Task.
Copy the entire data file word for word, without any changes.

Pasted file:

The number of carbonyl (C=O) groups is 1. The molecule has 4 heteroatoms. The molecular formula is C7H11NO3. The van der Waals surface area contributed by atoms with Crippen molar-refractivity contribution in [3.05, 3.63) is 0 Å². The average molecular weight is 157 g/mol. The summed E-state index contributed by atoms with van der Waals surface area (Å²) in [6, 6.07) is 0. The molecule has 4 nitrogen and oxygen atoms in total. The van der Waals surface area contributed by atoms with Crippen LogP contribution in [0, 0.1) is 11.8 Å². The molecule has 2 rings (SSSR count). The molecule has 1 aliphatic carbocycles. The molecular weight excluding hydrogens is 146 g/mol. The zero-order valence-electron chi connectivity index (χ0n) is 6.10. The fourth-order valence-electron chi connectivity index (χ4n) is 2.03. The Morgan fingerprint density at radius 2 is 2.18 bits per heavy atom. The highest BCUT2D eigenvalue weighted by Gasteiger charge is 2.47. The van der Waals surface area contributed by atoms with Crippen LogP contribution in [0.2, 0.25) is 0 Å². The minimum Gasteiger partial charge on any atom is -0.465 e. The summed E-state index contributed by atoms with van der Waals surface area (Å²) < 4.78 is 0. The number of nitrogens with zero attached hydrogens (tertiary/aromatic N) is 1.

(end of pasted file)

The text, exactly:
The number of carbonyl (C=O) groups is 1. The molecule has 4 heteroatoms. The molecular formula is C7H11NO3. The van der Waals surface area contributed by atoms with Crippen molar-refractivity contribution in [3.05, 3.63) is 0 Å². The average molecular weight is 157 g/mol. The summed E-state index contributed by atoms with van der Waals surface area (Å²) in [6, 6.07) is 0. The molecule has 4 nitrogen and oxygen atoms in total. The van der Waals surface area contributed by atoms with Crippen LogP contribution in [0, 0.1) is 11.8 Å². The molecule has 2 rings (SSSR count). The molecule has 1 aliphatic carbocycles. The molecular weight excluding hydrogens is 146 g/mol. The zero-order valence-electron chi connectivity index (χ0n) is 6.10. The fourth-order valence-electron chi connectivity index (χ4n) is 2.03. The Morgan fingerprint density at radius 2 is 2.18 bits per heavy atom. The highest BCUT2D eigenvalue weighted by Gasteiger charge is 2.47. The van der Waals surface area contributed by atoms with Crippen LogP contribution in [0.2, 0.25) is 0 Å². The minimum Gasteiger partial charge on any atom is -0.465 e. The summed E-state index contributed by atoms with van der Waals surface area (Å²) < 4.78 is 0. The number of nitrogens with zero attached hydrogens (tertiary/aromatic N) is 1.